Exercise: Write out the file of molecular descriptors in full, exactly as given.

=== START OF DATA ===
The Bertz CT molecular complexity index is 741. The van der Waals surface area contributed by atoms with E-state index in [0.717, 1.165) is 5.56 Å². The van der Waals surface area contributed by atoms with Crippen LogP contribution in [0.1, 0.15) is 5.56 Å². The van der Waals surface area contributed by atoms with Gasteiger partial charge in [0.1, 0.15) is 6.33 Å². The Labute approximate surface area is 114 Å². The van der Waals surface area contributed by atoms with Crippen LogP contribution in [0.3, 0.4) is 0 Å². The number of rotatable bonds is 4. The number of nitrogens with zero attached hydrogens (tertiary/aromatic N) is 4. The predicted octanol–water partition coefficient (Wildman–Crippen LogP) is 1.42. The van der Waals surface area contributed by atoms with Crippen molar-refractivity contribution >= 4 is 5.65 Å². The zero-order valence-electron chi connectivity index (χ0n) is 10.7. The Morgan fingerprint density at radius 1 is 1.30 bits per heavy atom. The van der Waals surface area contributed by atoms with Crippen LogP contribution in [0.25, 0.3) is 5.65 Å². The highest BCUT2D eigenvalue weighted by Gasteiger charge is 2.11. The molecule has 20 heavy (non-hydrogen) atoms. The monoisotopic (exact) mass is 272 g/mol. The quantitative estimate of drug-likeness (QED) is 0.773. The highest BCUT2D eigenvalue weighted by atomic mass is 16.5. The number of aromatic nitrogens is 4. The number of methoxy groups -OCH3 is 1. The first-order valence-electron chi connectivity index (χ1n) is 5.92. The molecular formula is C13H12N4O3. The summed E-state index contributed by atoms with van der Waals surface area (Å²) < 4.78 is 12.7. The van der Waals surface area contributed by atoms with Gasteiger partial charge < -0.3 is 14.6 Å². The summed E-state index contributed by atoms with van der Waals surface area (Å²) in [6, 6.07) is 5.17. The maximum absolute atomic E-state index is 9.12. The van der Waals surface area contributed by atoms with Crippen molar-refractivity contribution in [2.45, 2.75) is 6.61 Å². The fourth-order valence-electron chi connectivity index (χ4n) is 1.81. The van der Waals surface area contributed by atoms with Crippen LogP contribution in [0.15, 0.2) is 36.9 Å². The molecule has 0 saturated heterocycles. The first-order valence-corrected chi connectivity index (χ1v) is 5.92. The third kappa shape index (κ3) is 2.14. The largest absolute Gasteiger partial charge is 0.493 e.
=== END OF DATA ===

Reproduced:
The Bertz CT molecular complexity index is 741. The van der Waals surface area contributed by atoms with E-state index in [0.717, 1.165) is 5.56 Å². The van der Waals surface area contributed by atoms with Crippen LogP contribution in [0.1, 0.15) is 5.56 Å². The van der Waals surface area contributed by atoms with Gasteiger partial charge in [0.1, 0.15) is 6.33 Å². The Labute approximate surface area is 114 Å². The van der Waals surface area contributed by atoms with Crippen LogP contribution in [0.3, 0.4) is 0 Å². The number of rotatable bonds is 4. The number of nitrogens with zero attached hydrogens (tertiary/aromatic N) is 4. The predicted octanol–water partition coefficient (Wildman–Crippen LogP) is 1.42. The van der Waals surface area contributed by atoms with Crippen molar-refractivity contribution >= 4 is 5.65 Å². The zero-order valence-electron chi connectivity index (χ0n) is 10.7. The Morgan fingerprint density at radius 1 is 1.30 bits per heavy atom. The van der Waals surface area contributed by atoms with Crippen LogP contribution in [0.25, 0.3) is 5.65 Å². The highest BCUT2D eigenvalue weighted by Gasteiger charge is 2.11. The molecule has 20 heavy (non-hydrogen) atoms. The monoisotopic (exact) mass is 272 g/mol. The quantitative estimate of drug-likeness (QED) is 0.773. The highest BCUT2D eigenvalue weighted by atomic mass is 16.5. The number of aromatic nitrogens is 4. The number of methoxy groups -OCH3 is 1. The first-order valence-electron chi connectivity index (χ1n) is 5.92. The molecular formula is C13H12N4O3. The summed E-state index contributed by atoms with van der Waals surface area (Å²) < 4.78 is 12.7. The van der Waals surface area contributed by atoms with Gasteiger partial charge < -0.3 is 14.6 Å². The summed E-state index contributed by atoms with van der Waals surface area (Å²) in [6, 6.07) is 5.17. The maximum absolute atomic E-state index is 9.12. The van der Waals surface area contributed by atoms with Crippen molar-refractivity contribution in [2.45, 2.75) is 6.61 Å². The fourth-order valence-electron chi connectivity index (χ4n) is 1.81. The van der Waals surface area contributed by atoms with Crippen LogP contribution in [0.15, 0.2) is 36.9 Å². The molecule has 0 saturated heterocycles. The first-order valence-corrected chi connectivity index (χ1v) is 5.92. The third kappa shape index (κ3) is 2.14. The largest absolute Gasteiger partial charge is 0.493 e.